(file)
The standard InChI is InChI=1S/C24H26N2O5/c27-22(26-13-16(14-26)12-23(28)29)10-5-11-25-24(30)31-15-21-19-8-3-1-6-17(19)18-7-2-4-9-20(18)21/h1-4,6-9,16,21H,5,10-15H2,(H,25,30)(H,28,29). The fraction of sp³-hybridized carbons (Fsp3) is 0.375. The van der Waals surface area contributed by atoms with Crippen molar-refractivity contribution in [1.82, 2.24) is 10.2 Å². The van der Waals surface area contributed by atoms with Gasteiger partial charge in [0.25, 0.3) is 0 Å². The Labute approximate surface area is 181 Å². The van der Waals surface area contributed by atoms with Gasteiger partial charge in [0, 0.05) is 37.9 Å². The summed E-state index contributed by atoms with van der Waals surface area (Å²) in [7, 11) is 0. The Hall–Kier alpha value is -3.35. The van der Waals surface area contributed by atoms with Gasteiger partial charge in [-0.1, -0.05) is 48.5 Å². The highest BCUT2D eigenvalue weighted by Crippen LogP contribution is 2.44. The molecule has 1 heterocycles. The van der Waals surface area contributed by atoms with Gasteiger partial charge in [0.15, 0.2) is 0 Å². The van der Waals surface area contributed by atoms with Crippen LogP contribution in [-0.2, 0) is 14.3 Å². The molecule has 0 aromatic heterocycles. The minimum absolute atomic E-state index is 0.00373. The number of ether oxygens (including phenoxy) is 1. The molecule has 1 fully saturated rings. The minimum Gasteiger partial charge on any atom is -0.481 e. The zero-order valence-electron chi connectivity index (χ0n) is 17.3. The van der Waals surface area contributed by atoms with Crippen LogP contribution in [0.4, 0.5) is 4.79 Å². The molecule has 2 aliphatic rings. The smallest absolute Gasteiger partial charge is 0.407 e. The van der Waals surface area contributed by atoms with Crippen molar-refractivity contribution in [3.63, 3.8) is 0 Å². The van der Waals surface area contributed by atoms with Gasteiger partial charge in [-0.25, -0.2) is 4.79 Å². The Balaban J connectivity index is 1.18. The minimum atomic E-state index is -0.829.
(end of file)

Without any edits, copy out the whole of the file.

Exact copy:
The standard InChI is InChI=1S/C24H26N2O5/c27-22(26-13-16(14-26)12-23(28)29)10-5-11-25-24(30)31-15-21-19-8-3-1-6-17(19)18-7-2-4-9-20(18)21/h1-4,6-9,16,21H,5,10-15H2,(H,25,30)(H,28,29). The fraction of sp³-hybridized carbons (Fsp3) is 0.375. The van der Waals surface area contributed by atoms with Crippen molar-refractivity contribution in [1.82, 2.24) is 10.2 Å². The van der Waals surface area contributed by atoms with Gasteiger partial charge in [0.25, 0.3) is 0 Å². The Labute approximate surface area is 181 Å². The van der Waals surface area contributed by atoms with Gasteiger partial charge in [0, 0.05) is 37.9 Å². The summed E-state index contributed by atoms with van der Waals surface area (Å²) in [7, 11) is 0. The Hall–Kier alpha value is -3.35. The van der Waals surface area contributed by atoms with Gasteiger partial charge in [-0.1, -0.05) is 48.5 Å². The highest BCUT2D eigenvalue weighted by Crippen LogP contribution is 2.44. The molecule has 1 heterocycles. The van der Waals surface area contributed by atoms with Gasteiger partial charge in [0.15, 0.2) is 0 Å². The van der Waals surface area contributed by atoms with Crippen LogP contribution in [-0.2, 0) is 14.3 Å². The molecule has 0 aromatic heterocycles. The minimum absolute atomic E-state index is 0.00373. The number of ether oxygens (including phenoxy) is 1. The molecule has 1 fully saturated rings. The minimum Gasteiger partial charge on any atom is -0.481 e. The zero-order valence-electron chi connectivity index (χ0n) is 17.3. The van der Waals surface area contributed by atoms with Crippen LogP contribution in [0.4, 0.5) is 4.79 Å². The molecule has 2 aliphatic rings. The smallest absolute Gasteiger partial charge is 0.407 e. The van der Waals surface area contributed by atoms with Crippen molar-refractivity contribution in [3.63, 3.8) is 0 Å². The van der Waals surface area contributed by atoms with Gasteiger partial charge in [-0.25, -0.2) is 4.79 Å². The Balaban J connectivity index is 1.18. The minimum atomic E-state index is -0.829.